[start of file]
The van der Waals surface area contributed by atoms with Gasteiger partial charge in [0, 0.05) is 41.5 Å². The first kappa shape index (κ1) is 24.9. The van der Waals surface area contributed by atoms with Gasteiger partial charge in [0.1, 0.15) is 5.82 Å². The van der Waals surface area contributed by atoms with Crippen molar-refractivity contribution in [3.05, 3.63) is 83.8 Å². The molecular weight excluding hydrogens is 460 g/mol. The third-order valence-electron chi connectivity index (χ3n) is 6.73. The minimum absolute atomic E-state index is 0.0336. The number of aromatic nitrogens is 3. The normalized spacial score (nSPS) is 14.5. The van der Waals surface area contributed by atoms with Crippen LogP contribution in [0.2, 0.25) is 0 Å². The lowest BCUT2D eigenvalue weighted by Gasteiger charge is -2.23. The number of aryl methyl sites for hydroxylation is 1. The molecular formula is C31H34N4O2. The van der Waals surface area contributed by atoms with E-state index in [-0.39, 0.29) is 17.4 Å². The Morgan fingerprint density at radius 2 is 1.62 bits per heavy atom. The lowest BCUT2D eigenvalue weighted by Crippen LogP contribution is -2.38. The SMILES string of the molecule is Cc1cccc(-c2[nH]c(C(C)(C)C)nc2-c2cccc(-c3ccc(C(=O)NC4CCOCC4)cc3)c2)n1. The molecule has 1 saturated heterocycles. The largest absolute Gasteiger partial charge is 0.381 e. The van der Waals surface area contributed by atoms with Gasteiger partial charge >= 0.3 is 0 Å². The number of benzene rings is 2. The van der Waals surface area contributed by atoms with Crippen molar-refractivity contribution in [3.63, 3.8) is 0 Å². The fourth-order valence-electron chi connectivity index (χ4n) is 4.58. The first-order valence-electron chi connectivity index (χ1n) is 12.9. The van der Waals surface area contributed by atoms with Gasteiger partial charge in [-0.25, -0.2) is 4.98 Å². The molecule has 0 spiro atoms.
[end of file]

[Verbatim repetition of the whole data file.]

The van der Waals surface area contributed by atoms with Gasteiger partial charge in [0, 0.05) is 41.5 Å². The first kappa shape index (κ1) is 24.9. The van der Waals surface area contributed by atoms with Gasteiger partial charge in [0.1, 0.15) is 5.82 Å². The van der Waals surface area contributed by atoms with Crippen molar-refractivity contribution in [3.05, 3.63) is 83.8 Å². The molecular weight excluding hydrogens is 460 g/mol. The third-order valence-electron chi connectivity index (χ3n) is 6.73. The minimum absolute atomic E-state index is 0.0336. The number of aromatic nitrogens is 3. The normalized spacial score (nSPS) is 14.5. The van der Waals surface area contributed by atoms with Crippen LogP contribution in [0.2, 0.25) is 0 Å². The lowest BCUT2D eigenvalue weighted by Gasteiger charge is -2.23. The number of aryl methyl sites for hydroxylation is 1. The molecular formula is C31H34N4O2. The van der Waals surface area contributed by atoms with E-state index in [-0.39, 0.29) is 17.4 Å². The Morgan fingerprint density at radius 2 is 1.62 bits per heavy atom. The lowest BCUT2D eigenvalue weighted by Crippen LogP contribution is -2.38. The SMILES string of the molecule is Cc1cccc(-c2[nH]c(C(C)(C)C)nc2-c2cccc(-c3ccc(C(=O)NC4CCOCC4)cc3)c2)n1. The molecule has 1 saturated heterocycles. The largest absolute Gasteiger partial charge is 0.381 e. The van der Waals surface area contributed by atoms with Gasteiger partial charge >= 0.3 is 0 Å². The number of benzene rings is 2. The van der Waals surface area contributed by atoms with Crippen molar-refractivity contribution in [3.63, 3.8) is 0 Å². The fourth-order valence-electron chi connectivity index (χ4n) is 4.58. The first-order valence-electron chi connectivity index (χ1n) is 12.9. The van der Waals surface area contributed by atoms with Gasteiger partial charge in [-0.25, -0.2) is 4.98 Å². The molecule has 0 spiro atoms.